On Friday, news came out that the Federal Communications Commission fined Marriott Hotels $600,000 for blocking mobile WiFi hotspots at the Gaylord Opryland Resort and Convention Center in Nashville back in March of 2013. (Marriott took over the property in 2012.) In blocking these hotspots, Marriott then charged conference attendees, exhibitors and small businesses between $250 and $1,000 per device to connect to the hotel's own network. #heinous.
However, those shenanigans have caught up with them. Now, after forking over $600,000 in fines, Marriott will also have to send "compliance and usage reports to the FCC every three months for the next three years." So, you'd expect Marriott to finally learn their lesson after this ruling. Nope. Read this statement they released, which Loyalty Lobby posted up:
The business center at the Atlas. At least this internet is free
One of the most important questions to take into account when picking a hotel? Whether or not there is free WiFi. You know how we feel about this at HotelChatter. It is imperative to our stay. We would not stay in a hotel with paid for WiFi.
But what’s almost worse than charging for WiFi? Advertising it as free, but actually imposing limits. We already told you about one reader’s encounter with a Fairfield Inn that had a limit of one device per guest, but we can go one better with our stay at the Atlas Hotel in Brussels last week.
The Atlas is a really nice, fashion-themed three star hotel in a great area of the city. It has OCD-friendly disposable coffee cups. It’s lovely. And it trumpets its “FREE Wireless High Speed Internet Access in ALL ROOMS, the Lounge, the Breakfast room and the Conference room” (sic) on its homepage.
The Atlas doles out the WiFi via individual codes at the front desk. We were given one, which we immediately tapped into our phone. We asked for another for our computer. And were told that there was a one code per room policy.
One device per room in one of the business centers of Europe? One device per room when you’re selling doubles, twins and duplexes? One device per room in 2014? Non non non, c'est pas possible!
Hotels are feeling the need for speed--fast WiFi speed.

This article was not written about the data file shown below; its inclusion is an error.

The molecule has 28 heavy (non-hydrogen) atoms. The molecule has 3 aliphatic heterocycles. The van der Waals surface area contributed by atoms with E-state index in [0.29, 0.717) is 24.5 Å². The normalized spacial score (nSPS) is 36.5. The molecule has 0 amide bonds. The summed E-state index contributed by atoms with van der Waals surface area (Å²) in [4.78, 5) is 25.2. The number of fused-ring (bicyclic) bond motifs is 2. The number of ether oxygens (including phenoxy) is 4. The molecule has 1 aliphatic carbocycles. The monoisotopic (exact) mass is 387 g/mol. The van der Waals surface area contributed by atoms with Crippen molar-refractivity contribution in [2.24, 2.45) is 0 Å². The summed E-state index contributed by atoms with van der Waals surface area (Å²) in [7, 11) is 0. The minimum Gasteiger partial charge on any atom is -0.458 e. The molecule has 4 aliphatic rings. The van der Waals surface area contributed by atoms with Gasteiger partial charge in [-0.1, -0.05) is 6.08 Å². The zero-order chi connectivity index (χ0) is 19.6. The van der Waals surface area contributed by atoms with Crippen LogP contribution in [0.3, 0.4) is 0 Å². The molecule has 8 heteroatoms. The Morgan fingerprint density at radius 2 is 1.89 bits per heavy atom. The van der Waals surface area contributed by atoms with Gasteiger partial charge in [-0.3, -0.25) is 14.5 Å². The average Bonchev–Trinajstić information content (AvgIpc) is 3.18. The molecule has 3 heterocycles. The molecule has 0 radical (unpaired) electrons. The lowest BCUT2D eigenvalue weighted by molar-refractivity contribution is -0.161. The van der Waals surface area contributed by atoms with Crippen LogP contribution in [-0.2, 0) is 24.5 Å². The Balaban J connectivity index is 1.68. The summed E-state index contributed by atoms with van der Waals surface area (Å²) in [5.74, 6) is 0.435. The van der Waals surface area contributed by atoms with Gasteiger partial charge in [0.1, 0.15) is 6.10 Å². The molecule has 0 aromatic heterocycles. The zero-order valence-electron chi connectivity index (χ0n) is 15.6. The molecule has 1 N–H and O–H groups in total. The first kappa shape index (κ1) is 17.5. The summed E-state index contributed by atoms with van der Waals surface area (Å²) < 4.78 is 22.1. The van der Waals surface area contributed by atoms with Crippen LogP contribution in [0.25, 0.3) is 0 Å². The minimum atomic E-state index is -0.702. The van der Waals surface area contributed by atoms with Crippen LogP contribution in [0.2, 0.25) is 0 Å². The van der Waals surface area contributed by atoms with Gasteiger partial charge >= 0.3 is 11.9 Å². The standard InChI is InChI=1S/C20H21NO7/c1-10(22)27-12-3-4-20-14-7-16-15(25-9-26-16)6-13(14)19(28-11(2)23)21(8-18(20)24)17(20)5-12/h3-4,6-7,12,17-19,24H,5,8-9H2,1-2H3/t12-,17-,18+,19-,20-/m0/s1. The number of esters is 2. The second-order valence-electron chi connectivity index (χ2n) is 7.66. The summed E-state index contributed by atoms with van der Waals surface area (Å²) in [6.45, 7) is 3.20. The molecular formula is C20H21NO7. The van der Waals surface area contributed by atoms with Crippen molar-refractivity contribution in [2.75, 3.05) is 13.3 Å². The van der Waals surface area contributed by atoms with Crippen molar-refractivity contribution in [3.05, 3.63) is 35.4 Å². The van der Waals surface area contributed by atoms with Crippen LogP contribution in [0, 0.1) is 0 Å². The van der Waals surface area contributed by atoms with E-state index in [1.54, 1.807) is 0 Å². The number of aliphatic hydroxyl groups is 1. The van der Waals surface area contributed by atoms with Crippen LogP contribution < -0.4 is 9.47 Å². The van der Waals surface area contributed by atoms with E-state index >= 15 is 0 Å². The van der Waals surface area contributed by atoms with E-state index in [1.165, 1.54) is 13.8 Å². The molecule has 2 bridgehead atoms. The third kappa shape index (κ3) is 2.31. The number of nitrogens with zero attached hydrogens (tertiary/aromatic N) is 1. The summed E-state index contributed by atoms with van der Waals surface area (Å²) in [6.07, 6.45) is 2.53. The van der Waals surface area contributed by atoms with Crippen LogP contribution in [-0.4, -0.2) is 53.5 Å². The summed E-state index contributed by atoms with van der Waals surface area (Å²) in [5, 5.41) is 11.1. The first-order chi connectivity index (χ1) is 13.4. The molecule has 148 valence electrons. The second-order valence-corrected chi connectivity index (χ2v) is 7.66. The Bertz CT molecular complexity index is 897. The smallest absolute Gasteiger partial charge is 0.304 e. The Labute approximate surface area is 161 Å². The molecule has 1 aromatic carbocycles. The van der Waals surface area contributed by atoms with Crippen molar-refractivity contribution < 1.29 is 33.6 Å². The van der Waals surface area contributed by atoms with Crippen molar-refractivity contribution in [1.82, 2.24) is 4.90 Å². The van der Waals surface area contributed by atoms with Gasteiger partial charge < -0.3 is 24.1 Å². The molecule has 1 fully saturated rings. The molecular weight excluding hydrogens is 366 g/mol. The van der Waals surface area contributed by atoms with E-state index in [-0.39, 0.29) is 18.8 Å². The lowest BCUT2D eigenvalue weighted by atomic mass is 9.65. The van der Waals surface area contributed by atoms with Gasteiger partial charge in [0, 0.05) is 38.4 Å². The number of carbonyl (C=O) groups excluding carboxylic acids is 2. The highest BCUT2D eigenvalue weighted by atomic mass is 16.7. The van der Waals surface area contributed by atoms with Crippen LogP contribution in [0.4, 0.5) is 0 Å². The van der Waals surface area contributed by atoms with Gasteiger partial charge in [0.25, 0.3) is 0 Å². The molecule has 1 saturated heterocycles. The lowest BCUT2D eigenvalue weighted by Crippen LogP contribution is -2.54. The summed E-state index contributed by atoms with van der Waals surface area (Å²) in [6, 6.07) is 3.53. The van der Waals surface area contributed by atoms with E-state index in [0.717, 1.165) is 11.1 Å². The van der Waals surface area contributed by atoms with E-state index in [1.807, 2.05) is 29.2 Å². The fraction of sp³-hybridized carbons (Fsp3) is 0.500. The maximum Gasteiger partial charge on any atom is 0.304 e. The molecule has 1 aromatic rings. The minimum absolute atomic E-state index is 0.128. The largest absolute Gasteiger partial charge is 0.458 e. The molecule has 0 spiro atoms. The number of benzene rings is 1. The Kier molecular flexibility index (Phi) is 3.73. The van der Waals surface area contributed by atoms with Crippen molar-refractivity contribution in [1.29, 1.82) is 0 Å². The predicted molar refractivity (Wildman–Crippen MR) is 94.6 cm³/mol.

We've been focusing a lot on speed in our last few WiFi Reports and we've been making notes as we go along on some of the faster WiFi speeds that we encounter across the world.
The list, which includes airports and beaches, was created using WiFi speed data collected from 45 million hotspots from April 1 to June 15 of this year. And not so surprisingly, the majority of the brands in the list are budget brands who offer WiFi for free. Here's the wefi list below, including the average speeds of the hotel brand's WiFi signal and our own notes on whether the WeFi, er, WiFi is free or not:
In our Annual WiFi Report the other week we called out 10 hotel brands that still have the nerve to charge for WiFi in 2014. We also gave big-ups to the hotel brands and individual hotels who've made free and working WiFi a priority for their guests.
Yet what a hotel brand aims to give their guests doesn't always get executed in real life, especially amongst such a heavily franchised brand like Fairfield. About a week after we praised Marriott, we received an email from a guest while staying at a Fairfield Inn. According to her, the hotel had free WiFi but they also had a limit of one device per guest. To hook up an extra device to the WiFi would cost another $3.95 a day.
We've heard of device limits at hotels before, but usually for more than two. So you can usually hook up your laptop and your phone, but then your tablet would be an extra charge. However, this guest claims that all Fairfield Inns are going to start implementing the extra device charge after one device. She writes:
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Some like it hot. But more people like it free. We're talking about WiFi here.
In the wake of all of our WiFi news from last week, we've got some great news from the land Down Under, where getting free WiFi or even cheap WiFi is never easy. In fact, it's almost impossible. But not anymore.
Starting this week, Amalgamated Holdings Limited will be offering guests at all their hotels complimentary WiFi to browse the web, check email and Instagram the cool rooms (or so the hotel group hopes.)
Take it from us, WiFi doesn't come cheap at hotels in Oz. We've been offered up some connectivity if we forked over anywhere from $15 to $29.90 per day. Yes, we said per day! Now, you see why this is such a big deal for an entire portfolio of over 40 hotels to ante up some WiFi as part of the nightly rate.
Let this be a little message to other hotels, just do it already! Offering this service can't be that hard, can it?
Is this chick a basic (internet) bitch?
But if you're staying in a hotel, it's good to be basic. By that we mean, you only use the internet for basic tasks like checking your email, updating your Facebook status, and reading your favorite websites. If you aren't basic, then you're probably going to have to cough up a few dollars to get some high-speed, high-quality internet so you can download you're favorite TV show or movie.
But if you don't mind that Buzzfeed or the Daily Mail takes a minute to load, then go on with your basic self!
Are you a basic internet user? Or do you often pay to get the higher bandwidth option? Tell us what kind of internet user you are in comments below!